# If a Bear Walks Into the Woods

Researchers in the Denali National Park in Alaska are using GPS collars to study the habits of wild grizzly bears in the park. Granny is a mother bear who researchers have been following for over 10 years. The locations on the grid below are the specific locations where Granny spent significant time during the previous day. Researchers wanted to use the data collected to approximate how far this grizzly bear may have traveled in a given day. Granny started and ended her day at location (12, -9) and moved from location to location in alphabetical order, as indicated on the grid.

Provide researchers with a clear explanation of your calculations for how far this grizzly may have traveled.

Note: One unit on the grid represents 500 ft.

Instructional

### More Accessible Version

Researchers in the Denali National Park in Alaska are using GPS collars to study the habits of wild grizzly bears in the park. Granny is a mother bear who researchers have been following for over 10 years. The locations on the grid below are the specific locations where Granny spent significant time during the previous day. Researchers wanted to use the data collected to approximate how far this grizzly bear may have traveled in a given day. Granny started and ended her day at location (12, -12) and moved from location to location in alphabetical order, as indicated on the grid.

Provide researchers with a clear explanation of your calculations for how far this grizzly may have traveled.

Note: One unit on the grid represents 100 meters.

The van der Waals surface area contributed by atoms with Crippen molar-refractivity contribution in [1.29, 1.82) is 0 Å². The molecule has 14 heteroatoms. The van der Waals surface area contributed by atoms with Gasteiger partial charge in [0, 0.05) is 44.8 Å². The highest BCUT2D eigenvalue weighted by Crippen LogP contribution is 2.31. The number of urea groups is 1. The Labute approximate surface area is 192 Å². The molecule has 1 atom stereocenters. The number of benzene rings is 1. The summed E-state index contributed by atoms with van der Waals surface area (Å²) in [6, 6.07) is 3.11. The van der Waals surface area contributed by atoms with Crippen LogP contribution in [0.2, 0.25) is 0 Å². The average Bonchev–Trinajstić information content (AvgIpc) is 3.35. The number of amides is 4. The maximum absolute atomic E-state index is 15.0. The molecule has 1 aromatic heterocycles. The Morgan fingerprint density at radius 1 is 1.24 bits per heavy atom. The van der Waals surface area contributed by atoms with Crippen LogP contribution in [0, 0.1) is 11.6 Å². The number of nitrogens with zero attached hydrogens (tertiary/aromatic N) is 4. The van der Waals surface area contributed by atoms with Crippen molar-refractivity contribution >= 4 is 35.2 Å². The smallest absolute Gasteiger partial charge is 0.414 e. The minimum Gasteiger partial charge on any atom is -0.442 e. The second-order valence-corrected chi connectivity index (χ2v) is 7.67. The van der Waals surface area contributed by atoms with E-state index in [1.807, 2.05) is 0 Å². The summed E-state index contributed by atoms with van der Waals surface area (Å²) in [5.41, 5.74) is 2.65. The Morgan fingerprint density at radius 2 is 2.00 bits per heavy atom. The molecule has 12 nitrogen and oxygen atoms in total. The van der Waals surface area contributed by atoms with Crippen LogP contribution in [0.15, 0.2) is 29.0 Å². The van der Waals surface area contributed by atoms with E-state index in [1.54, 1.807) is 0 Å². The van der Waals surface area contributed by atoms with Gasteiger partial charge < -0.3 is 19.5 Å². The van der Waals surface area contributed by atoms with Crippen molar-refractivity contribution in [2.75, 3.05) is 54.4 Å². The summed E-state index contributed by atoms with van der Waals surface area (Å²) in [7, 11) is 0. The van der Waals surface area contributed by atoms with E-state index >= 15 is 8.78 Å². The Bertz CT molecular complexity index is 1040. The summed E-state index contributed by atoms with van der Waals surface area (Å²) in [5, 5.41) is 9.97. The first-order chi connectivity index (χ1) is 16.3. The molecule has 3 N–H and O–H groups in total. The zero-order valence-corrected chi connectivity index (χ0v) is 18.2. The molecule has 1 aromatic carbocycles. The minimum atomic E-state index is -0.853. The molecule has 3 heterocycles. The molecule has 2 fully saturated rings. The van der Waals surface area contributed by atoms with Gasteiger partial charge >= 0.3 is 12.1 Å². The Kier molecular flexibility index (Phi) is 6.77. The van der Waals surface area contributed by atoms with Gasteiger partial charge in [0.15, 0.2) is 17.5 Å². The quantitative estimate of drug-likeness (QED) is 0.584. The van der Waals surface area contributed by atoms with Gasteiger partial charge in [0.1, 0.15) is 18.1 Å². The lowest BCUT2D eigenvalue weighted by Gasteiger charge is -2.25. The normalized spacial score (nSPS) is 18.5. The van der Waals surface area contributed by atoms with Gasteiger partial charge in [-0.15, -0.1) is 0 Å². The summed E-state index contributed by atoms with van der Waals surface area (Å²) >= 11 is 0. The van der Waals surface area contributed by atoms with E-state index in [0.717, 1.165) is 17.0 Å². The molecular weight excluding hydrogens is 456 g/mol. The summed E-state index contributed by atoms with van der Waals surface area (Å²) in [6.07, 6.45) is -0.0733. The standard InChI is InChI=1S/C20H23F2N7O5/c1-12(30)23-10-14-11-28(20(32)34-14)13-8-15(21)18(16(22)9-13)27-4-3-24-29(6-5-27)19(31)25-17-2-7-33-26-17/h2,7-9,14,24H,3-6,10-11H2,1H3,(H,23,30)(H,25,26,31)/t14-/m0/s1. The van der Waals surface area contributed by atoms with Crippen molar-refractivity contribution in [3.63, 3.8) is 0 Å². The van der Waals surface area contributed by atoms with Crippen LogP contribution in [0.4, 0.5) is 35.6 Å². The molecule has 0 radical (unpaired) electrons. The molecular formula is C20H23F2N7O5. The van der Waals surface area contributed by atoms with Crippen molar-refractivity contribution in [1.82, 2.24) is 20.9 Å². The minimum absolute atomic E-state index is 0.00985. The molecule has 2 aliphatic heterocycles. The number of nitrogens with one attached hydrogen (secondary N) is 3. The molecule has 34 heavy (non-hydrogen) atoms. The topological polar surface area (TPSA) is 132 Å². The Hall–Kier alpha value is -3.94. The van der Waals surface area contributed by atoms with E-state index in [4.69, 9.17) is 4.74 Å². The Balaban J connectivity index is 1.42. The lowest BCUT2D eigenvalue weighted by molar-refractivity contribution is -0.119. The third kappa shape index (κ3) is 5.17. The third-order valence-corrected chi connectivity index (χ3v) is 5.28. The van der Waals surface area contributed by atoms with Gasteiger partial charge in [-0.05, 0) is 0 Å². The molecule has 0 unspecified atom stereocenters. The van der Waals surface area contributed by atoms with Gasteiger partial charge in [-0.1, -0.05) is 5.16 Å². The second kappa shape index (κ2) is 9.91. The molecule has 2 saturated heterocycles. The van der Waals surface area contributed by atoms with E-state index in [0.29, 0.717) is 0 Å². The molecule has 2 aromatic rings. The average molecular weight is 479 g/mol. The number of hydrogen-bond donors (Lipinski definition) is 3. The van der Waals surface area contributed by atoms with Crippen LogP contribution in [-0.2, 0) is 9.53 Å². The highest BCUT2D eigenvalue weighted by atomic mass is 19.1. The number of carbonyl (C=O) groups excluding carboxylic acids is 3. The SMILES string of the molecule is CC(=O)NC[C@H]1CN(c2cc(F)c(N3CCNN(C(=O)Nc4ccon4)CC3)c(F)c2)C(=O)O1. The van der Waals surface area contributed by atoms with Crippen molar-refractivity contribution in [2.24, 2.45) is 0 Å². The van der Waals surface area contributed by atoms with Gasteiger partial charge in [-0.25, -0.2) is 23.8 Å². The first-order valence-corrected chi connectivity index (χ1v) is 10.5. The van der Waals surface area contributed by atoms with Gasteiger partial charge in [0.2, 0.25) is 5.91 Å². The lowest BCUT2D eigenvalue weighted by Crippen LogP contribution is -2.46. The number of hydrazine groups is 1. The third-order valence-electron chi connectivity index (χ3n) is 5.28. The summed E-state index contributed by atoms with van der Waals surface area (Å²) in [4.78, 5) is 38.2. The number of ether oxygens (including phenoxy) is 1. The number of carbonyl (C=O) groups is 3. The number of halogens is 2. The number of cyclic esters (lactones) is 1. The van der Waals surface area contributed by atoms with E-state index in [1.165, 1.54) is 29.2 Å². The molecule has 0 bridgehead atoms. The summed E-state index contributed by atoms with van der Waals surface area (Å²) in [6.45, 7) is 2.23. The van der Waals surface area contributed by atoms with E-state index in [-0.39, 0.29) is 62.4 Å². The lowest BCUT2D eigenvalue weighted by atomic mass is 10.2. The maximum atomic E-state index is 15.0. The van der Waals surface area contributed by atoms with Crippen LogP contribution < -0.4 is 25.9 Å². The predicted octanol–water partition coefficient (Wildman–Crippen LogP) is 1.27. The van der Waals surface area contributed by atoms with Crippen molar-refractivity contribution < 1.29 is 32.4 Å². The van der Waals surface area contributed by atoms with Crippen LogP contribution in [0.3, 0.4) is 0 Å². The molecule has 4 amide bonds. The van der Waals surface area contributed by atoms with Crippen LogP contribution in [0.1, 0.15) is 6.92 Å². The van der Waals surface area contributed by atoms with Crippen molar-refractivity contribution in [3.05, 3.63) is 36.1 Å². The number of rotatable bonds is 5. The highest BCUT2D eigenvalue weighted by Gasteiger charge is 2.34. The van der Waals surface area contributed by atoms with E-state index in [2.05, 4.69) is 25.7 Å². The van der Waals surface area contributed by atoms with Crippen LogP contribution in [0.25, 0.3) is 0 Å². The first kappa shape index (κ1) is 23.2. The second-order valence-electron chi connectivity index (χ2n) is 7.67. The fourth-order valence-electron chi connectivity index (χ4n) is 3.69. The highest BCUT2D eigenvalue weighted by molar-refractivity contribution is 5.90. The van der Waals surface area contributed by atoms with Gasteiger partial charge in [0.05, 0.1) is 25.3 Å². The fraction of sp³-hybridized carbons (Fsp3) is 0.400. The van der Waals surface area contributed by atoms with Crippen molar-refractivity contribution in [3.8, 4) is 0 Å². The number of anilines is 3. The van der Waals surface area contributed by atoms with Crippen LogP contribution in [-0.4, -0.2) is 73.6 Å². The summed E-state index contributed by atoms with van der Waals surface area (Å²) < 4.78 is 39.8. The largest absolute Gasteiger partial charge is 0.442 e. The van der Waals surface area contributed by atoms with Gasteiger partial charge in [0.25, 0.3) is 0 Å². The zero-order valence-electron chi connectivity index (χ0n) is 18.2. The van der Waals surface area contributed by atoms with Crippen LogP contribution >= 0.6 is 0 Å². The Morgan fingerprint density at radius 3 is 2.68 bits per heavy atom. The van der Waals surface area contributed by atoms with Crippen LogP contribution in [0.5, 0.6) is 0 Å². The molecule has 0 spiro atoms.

### More Challenging Version

Researchers in the Denali National Park in Alaska are using GPS collars to study the habits of wild grizzly bears in the park. Granny is a mother bear who researchers have been following for over 10 years. The locations on the grid below are the specific locations where Granny spent significant time during the previous day. Researchers wanted to use the data collected to approximate how far this grizzly bear may have traveled in a given day. Researchers are also trying to determine the total area of the territory Granny seems to utilize.

Granny started and ended her day at location (12, -9) and moved from location to location in alphabetical order, as indicated on the grid.

Provide researchers with a clear explanation of your calculations for how far this grizzly may have traveled and the area of her territory.

Note: One unit on the grid represents 500 ft.

## Plan

#### Formal Mathematical Language and Symbolic Notation

Teacher Notes:

Possible questions to pose during the launch of this task:

• How can you draw a right triangle between each pair of points?
• Why can grid lines be used to find the lengths of the legs of the triangle but not the hypotenuse?
• Between each pair of points, what’s a distance that’s too high, what’s a distance that’s too low?

Possible misconceptions that students may encounter:

• Students may forget to convert the units on the grid to feet.
• Students may try to count the squares between each point and use this as the distance.
• Students may think the sum of the 2 legs is equal to the length of the hypotenuse.
• Students might think that the sum of the squares of the 2 legs is equal to the hypotenuse.

### Suggested materials

Engagement Image:

Teachers may project the image below to launch this task for their students, define nouns, promote discussion, access prior knowledge, and inspire engagement and problem solving.

Click image to enlarge